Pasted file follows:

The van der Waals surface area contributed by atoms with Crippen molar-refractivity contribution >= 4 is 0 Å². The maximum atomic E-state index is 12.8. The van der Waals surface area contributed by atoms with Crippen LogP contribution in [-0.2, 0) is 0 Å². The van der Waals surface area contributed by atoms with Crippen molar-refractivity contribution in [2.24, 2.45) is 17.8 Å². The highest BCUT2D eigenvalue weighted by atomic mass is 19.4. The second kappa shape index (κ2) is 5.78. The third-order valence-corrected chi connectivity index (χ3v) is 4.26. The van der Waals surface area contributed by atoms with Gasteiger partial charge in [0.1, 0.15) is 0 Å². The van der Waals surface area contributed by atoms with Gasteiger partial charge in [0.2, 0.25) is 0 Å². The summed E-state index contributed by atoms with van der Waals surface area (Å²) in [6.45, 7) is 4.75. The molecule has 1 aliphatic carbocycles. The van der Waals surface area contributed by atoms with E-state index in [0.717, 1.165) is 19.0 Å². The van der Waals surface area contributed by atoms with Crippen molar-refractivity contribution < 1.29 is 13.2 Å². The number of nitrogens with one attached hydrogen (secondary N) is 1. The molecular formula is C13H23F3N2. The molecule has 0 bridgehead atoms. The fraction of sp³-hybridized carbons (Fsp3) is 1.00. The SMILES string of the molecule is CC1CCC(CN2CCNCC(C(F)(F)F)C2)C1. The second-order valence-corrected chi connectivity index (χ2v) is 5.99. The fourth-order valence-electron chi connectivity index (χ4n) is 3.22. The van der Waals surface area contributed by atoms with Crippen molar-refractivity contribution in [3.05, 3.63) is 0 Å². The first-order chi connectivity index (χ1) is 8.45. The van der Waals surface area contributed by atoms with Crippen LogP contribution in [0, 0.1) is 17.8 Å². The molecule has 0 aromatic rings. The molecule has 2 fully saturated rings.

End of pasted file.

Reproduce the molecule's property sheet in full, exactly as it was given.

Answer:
The van der Waals surface area contributed by atoms with Crippen molar-refractivity contribution >= 4 is 0 Å². The maximum atomic E-state index is 12.8. The van der Waals surface area contributed by atoms with Crippen LogP contribution in [-0.2, 0) is 0 Å². The van der Waals surface area contributed by atoms with Crippen molar-refractivity contribution in [2.24, 2.45) is 17.8 Å². The highest BCUT2D eigenvalue weighted by atomic mass is 19.4. The second kappa shape index (κ2) is 5.78. The third-order valence-corrected chi connectivity index (χ3v) is 4.26. The van der Waals surface area contributed by atoms with Gasteiger partial charge in [0.1, 0.15) is 0 Å². The van der Waals surface area contributed by atoms with Gasteiger partial charge in [0.2, 0.25) is 0 Å². The summed E-state index contributed by atoms with van der Waals surface area (Å²) in [6.45, 7) is 4.75. The molecule has 1 aliphatic carbocycles. The van der Waals surface area contributed by atoms with E-state index in [0.717, 1.165) is 19.0 Å². The van der Waals surface area contributed by atoms with Crippen molar-refractivity contribution < 1.29 is 13.2 Å². The number of nitrogens with one attached hydrogen (secondary N) is 1. The molecular formula is C13H23F3N2. The molecule has 0 bridgehead atoms. The fraction of sp³-hybridized carbons (Fsp3) is 1.00. The SMILES string of the molecule is CC1CCC(CN2CCNCC(C(F)(F)F)C2)C1. The second-order valence-corrected chi connectivity index (χ2v) is 5.99. The fourth-order valence-electron chi connectivity index (χ4n) is 3.22. The van der Waals surface area contributed by atoms with Crippen molar-refractivity contribution in [3.05, 3.63) is 0 Å². The first-order chi connectivity index (χ1) is 8.45. The van der Waals surface area contributed by atoms with Crippen LogP contribution in [0, 0.1) is 17.8 Å². The molecule has 0 aromatic rings. The molecule has 2 fully saturated rings.